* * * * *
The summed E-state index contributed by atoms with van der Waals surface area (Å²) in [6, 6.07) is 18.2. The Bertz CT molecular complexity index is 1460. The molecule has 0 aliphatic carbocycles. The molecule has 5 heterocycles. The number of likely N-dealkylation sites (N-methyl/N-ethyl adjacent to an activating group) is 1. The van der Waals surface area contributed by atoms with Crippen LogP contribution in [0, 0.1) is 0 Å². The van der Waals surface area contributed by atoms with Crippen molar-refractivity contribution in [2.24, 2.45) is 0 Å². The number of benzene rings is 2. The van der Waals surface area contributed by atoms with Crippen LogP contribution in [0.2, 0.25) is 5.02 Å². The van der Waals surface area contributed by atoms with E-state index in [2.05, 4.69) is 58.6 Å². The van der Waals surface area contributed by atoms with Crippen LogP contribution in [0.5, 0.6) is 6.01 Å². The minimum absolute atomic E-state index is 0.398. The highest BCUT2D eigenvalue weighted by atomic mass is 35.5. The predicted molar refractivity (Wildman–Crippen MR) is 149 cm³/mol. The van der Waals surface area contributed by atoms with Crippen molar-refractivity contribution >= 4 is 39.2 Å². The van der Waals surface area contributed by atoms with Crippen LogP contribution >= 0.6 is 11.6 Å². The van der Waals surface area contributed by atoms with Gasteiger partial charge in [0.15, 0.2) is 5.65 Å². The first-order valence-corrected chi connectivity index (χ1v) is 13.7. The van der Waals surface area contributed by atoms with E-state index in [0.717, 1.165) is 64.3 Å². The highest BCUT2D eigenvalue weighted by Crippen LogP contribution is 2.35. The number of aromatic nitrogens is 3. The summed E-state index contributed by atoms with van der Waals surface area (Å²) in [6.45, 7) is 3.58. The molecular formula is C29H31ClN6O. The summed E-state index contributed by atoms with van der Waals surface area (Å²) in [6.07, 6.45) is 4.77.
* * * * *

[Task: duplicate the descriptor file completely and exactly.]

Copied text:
The summed E-state index contributed by atoms with van der Waals surface area (Å²) in [6, 6.07) is 18.2. The Bertz CT molecular complexity index is 1460. The molecule has 0 aliphatic carbocycles. The molecule has 5 heterocycles. The number of likely N-dealkylation sites (N-methyl/N-ethyl adjacent to an activating group) is 1. The van der Waals surface area contributed by atoms with Crippen LogP contribution in [0, 0.1) is 0 Å². The van der Waals surface area contributed by atoms with Crippen molar-refractivity contribution in [2.24, 2.45) is 0 Å². The number of benzene rings is 2. The van der Waals surface area contributed by atoms with Crippen LogP contribution in [0.2, 0.25) is 5.02 Å². The van der Waals surface area contributed by atoms with E-state index in [2.05, 4.69) is 58.6 Å². The van der Waals surface area contributed by atoms with Crippen LogP contribution in [0.5, 0.6) is 6.01 Å². The minimum absolute atomic E-state index is 0.398. The highest BCUT2D eigenvalue weighted by atomic mass is 35.5. The predicted molar refractivity (Wildman–Crippen MR) is 149 cm³/mol. The van der Waals surface area contributed by atoms with Crippen molar-refractivity contribution >= 4 is 39.2 Å². The van der Waals surface area contributed by atoms with Crippen LogP contribution >= 0.6 is 11.6 Å². The van der Waals surface area contributed by atoms with Gasteiger partial charge in [0.15, 0.2) is 5.65 Å². The first-order valence-corrected chi connectivity index (χ1v) is 13.7. The van der Waals surface area contributed by atoms with E-state index in [0.717, 1.165) is 64.3 Å². The highest BCUT2D eigenvalue weighted by Crippen LogP contribution is 2.35. The number of aromatic nitrogens is 3. The summed E-state index contributed by atoms with van der Waals surface area (Å²) in [6.45, 7) is 3.58. The molecular formula is C29H31ClN6O. The summed E-state index contributed by atoms with van der Waals surface area (Å²) in [6.07, 6.45) is 4.77.